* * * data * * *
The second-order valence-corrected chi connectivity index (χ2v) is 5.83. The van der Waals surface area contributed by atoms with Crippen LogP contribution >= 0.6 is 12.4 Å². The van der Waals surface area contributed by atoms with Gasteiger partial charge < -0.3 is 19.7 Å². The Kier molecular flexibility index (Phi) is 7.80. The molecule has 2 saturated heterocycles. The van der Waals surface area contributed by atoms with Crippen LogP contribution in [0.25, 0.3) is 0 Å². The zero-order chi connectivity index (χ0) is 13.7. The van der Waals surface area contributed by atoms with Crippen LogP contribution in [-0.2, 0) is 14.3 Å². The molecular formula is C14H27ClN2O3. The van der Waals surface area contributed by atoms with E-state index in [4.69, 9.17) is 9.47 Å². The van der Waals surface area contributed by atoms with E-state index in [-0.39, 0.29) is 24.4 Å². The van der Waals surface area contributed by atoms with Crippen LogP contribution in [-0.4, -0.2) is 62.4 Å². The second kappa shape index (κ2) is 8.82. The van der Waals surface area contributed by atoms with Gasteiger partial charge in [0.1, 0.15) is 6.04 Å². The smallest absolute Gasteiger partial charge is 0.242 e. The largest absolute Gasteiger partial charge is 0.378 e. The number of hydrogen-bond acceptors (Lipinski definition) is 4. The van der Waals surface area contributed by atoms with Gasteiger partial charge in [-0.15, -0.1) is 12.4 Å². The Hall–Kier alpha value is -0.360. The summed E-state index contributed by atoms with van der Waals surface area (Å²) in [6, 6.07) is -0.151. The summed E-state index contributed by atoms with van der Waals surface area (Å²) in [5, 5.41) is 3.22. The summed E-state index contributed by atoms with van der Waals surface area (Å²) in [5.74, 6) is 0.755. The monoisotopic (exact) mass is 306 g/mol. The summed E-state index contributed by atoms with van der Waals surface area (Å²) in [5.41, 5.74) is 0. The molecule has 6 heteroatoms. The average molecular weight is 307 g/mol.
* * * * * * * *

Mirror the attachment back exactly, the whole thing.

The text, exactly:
The second-order valence-corrected chi connectivity index (χ2v) is 5.83. The van der Waals surface area contributed by atoms with Crippen LogP contribution >= 0.6 is 12.4 Å². The van der Waals surface area contributed by atoms with Gasteiger partial charge < -0.3 is 19.7 Å². The Kier molecular flexibility index (Phi) is 7.80. The molecule has 2 saturated heterocycles. The van der Waals surface area contributed by atoms with Crippen LogP contribution in [0.25, 0.3) is 0 Å². The zero-order chi connectivity index (χ0) is 13.7. The van der Waals surface area contributed by atoms with Crippen LogP contribution in [-0.2, 0) is 14.3 Å². The molecular formula is C14H27ClN2O3. The van der Waals surface area contributed by atoms with E-state index in [4.69, 9.17) is 9.47 Å². The van der Waals surface area contributed by atoms with E-state index in [-0.39, 0.29) is 24.4 Å². The van der Waals surface area contributed by atoms with Crippen LogP contribution in [-0.4, -0.2) is 62.4 Å². The second kappa shape index (κ2) is 8.82. The van der Waals surface area contributed by atoms with Gasteiger partial charge in [0.1, 0.15) is 6.04 Å². The smallest absolute Gasteiger partial charge is 0.242 e. The largest absolute Gasteiger partial charge is 0.378 e. The number of hydrogen-bond acceptors (Lipinski definition) is 4. The van der Waals surface area contributed by atoms with Gasteiger partial charge in [-0.15, -0.1) is 12.4 Å². The Hall–Kier alpha value is -0.360. The summed E-state index contributed by atoms with van der Waals surface area (Å²) in [6, 6.07) is -0.151. The summed E-state index contributed by atoms with van der Waals surface area (Å²) in [5, 5.41) is 3.22. The summed E-state index contributed by atoms with van der Waals surface area (Å²) in [5.74, 6) is 0.755. The monoisotopic (exact) mass is 306 g/mol. The summed E-state index contributed by atoms with van der Waals surface area (Å²) in [5.41, 5.74) is 0. The molecule has 6 heteroatoms. The average molecular weight is 307 g/mol.